An actor's life of uncertainty


After a drama degree, theatre school in Ireland, and RADA, Stephen Darcy “was 26 basically before I hit the adult world.” Working for yourself generally includes quite a lot of uncertainty, but life as an actor seems to stretch that to the max.

In a year he typically works six or seven months. “The last two years I’ve been extremely lucky with commercials. A commercial that you might do in a day or three days can earn you your year’s salary.”

“I just directed two plays, and earned no money for four months, but I had budgeted for that. I’m back to work next week – money work. I have a distinction between money work and proper work, money work is what pays the bills and proper work is working in theatre.”

Between jobs, “it’s very different depending on what the job is that you’ve just finished. If you finish a job that’s been a great success, in London, lots of people come and see you so there is a lot of dialogue, a lot of incidental meetings coming from that, then the possibility of more work.”

“But if you’ve done a great successful play in Bognor Regis or the north of Scotland or somewhere, full of personal satisfaction, you sort of know that nothing comes of it. Things do possibly come out of it in the future because you might get invited back there or something. But the aim is to be working in London in stuff people see.”

“If you’ve got a job coming up and you have four or five weeks – happy days. The difficulty is that you’re not in anyway empowered by what you do. You know acting is great fun but even then, you know you act, you get a pay cheque, it’s great fun and people clap but it’s not sort of empowering in that you can’t grow anything from it.”

“You can’t say I’m doing this and then next year I’m going to build by 1% or 10%, it doesn’t work that way. Every time an acting job finishes you’re back to square one, even really successful people, people who you know from your TV every day. If the job finishes you’re back to square one.”

“Where you walk around in a cloud and you feel you’ll never work again. People who I know well who are successful actors, who you might meet in the street and they’ll be walking in a cloud – I will never work again, I’m so miserable. But then you meet them three days later and they’ve just landed a job and they’re in a pub drinking and telling everyone about life.”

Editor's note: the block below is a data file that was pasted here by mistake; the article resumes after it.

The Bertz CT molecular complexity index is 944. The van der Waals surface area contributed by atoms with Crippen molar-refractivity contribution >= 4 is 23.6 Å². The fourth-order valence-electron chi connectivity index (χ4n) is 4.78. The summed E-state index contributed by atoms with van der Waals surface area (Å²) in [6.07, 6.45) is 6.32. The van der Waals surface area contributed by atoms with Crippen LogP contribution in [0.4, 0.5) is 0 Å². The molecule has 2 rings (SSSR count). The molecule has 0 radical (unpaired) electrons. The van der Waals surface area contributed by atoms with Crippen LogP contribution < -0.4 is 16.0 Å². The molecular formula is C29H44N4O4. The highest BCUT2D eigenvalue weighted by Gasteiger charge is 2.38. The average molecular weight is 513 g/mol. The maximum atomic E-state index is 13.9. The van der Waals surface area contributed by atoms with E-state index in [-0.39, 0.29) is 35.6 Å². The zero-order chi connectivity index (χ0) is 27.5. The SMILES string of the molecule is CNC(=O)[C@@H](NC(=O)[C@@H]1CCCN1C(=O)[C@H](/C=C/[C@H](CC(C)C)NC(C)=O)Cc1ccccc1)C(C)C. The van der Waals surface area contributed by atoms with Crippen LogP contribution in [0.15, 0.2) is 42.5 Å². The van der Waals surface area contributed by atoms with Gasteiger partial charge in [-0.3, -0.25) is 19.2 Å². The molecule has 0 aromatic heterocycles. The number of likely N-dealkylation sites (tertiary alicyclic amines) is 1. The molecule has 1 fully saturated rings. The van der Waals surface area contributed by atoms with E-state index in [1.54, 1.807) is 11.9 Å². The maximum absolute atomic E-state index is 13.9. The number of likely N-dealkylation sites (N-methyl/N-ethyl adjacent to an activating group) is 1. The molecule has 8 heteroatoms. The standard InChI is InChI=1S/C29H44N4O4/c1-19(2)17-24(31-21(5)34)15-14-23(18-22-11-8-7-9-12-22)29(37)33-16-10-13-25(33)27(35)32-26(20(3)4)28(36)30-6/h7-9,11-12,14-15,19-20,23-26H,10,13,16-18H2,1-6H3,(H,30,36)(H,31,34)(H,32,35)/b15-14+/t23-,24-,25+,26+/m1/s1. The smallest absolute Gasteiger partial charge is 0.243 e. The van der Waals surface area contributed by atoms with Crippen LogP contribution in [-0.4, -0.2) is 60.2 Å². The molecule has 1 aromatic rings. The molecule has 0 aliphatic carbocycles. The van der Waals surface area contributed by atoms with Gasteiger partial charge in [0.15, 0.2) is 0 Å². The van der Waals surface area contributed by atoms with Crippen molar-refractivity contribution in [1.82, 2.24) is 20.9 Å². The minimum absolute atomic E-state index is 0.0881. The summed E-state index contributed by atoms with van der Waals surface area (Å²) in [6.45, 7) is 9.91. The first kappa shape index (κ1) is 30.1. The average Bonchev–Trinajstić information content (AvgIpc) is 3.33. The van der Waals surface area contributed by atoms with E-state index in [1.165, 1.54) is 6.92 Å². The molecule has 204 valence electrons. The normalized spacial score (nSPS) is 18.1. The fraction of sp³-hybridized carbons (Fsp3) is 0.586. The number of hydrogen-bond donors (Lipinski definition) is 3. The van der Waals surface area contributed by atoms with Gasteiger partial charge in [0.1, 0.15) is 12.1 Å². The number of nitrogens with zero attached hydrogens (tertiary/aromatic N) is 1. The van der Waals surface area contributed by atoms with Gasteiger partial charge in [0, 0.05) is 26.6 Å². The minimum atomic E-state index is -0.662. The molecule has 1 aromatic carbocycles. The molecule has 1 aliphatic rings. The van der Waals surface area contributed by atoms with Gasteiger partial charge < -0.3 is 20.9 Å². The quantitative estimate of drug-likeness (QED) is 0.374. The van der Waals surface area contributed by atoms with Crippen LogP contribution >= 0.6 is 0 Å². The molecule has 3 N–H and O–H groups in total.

“So there is a big swing you know. It’s completely uncertain, it couldn’t be more uncertain I think because you literally might go a year without working at all. Now when I say without working I mean acting working. You have to do your money work.”

Stephen was sixteen when he decided to become an actor. “I loved the theatre and I loved working on stage, and it is wonderful. People say to you, it’s a hard life, but that doesn’t make sense to you when you’re a teenager. It certainly didn’t to me. I was like, whatever, I’ll get to Hollywood and be rich and famous.”

Acting can change on sixpence

“Sporting analogy is a great way of looking at it because there is a great divisional status in acting. For some reason we view film as Premier League, telly as Championship and theatre as sort of Championship One and then regional theatre as Championship Two and then crummy community theatre far away is Conference.”

“I don’t agree with that analysis, I view theatre anywhere as the pinnacle because I’m a lover of theatre, but the system is the way it is, you just exist within it. Now in sport the better players tend to be in the Premier League, it’s not necessarily so with acting.”

“I’m getting to the point where I’m going, I’m 36, I kind of need to start growing up and pulling up my socks. Paying my bills on time and just managing my life a bit better. At the moment is I’m thinking of jacking it all in and running away to Australia.”

“But the thing is that acting can change on sixpence. Going back to the sports analogy, it’s like you can be discovered as a young footballer and get in with some team but that stops when you get to seventeen or eighteen. If you’re not in then you’re not in, but in theatre you kind of live with the idea you might just do a job that goes well.”


Stephen Darcy is an actor and director,

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One person

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United Kingdom


He’s worked for himself for ten years

Image: Stephen Darcy

About the author

Jessica Kennedy
Wednesday, 16 May, 2012 - 15:45
United Kingdom

Jessica is an acupuncturist,, and the founder of